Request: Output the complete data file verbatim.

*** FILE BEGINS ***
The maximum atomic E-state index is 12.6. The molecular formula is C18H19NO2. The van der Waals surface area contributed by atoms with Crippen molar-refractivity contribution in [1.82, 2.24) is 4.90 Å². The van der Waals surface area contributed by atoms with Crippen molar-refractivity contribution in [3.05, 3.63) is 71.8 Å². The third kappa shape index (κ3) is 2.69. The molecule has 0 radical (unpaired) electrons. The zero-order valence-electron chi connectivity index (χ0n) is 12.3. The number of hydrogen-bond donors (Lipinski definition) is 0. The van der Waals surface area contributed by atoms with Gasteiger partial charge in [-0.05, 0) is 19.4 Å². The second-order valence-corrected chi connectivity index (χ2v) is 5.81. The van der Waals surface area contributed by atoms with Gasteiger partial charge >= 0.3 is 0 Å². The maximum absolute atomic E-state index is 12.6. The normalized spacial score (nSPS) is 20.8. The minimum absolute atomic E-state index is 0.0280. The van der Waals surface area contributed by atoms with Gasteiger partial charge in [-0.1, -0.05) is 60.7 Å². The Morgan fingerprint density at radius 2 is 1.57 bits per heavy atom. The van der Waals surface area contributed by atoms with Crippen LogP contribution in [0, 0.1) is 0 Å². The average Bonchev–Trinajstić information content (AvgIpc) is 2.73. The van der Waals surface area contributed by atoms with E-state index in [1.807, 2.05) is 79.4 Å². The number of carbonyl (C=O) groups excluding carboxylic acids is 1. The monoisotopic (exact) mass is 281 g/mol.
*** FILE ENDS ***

The maximum atomic E-state index is 12.6. The molecular formula is C18H19NO2. The van der Waals surface area contributed by atoms with Crippen molar-refractivity contribution in [1.82, 2.24) is 4.90 Å². The van der Waals surface area contributed by atoms with Crippen molar-refractivity contribution in [3.05, 3.63) is 71.8 Å². The third kappa shape index (κ3) is 2.69. The molecule has 0 radical (unpaired) electrons. The zero-order valence-electron chi connectivity index (χ0n) is 12.3. The number of hydrogen-bond donors (Lipinski definition) is 0. The van der Waals surface area contributed by atoms with Gasteiger partial charge in [-0.05, 0) is 19.4 Å². The second-order valence-corrected chi connectivity index (χ2v) is 5.81. The van der Waals surface area contributed by atoms with Gasteiger partial charge >= 0.3 is 0 Å². The maximum absolute atomic E-state index is 12.6. The normalized spacial score (nSPS) is 20.8. The minimum absolute atomic E-state index is 0.0280. The van der Waals surface area contributed by atoms with Gasteiger partial charge in [-0.1, -0.05) is 60.7 Å². The Morgan fingerprint density at radius 2 is 1.57 bits per heavy atom. The van der Waals surface area contributed by atoms with Crippen LogP contribution in [0, 0.1) is 0 Å². The average Bonchev–Trinajstić information content (AvgIpc) is 2.73. The van der Waals surface area contributed by atoms with E-state index in [1.807, 2.05) is 79.4 Å². The number of carbonyl (C=O) groups excluding carboxylic acids is 1. The monoisotopic (exact) mass is 281 g/mol.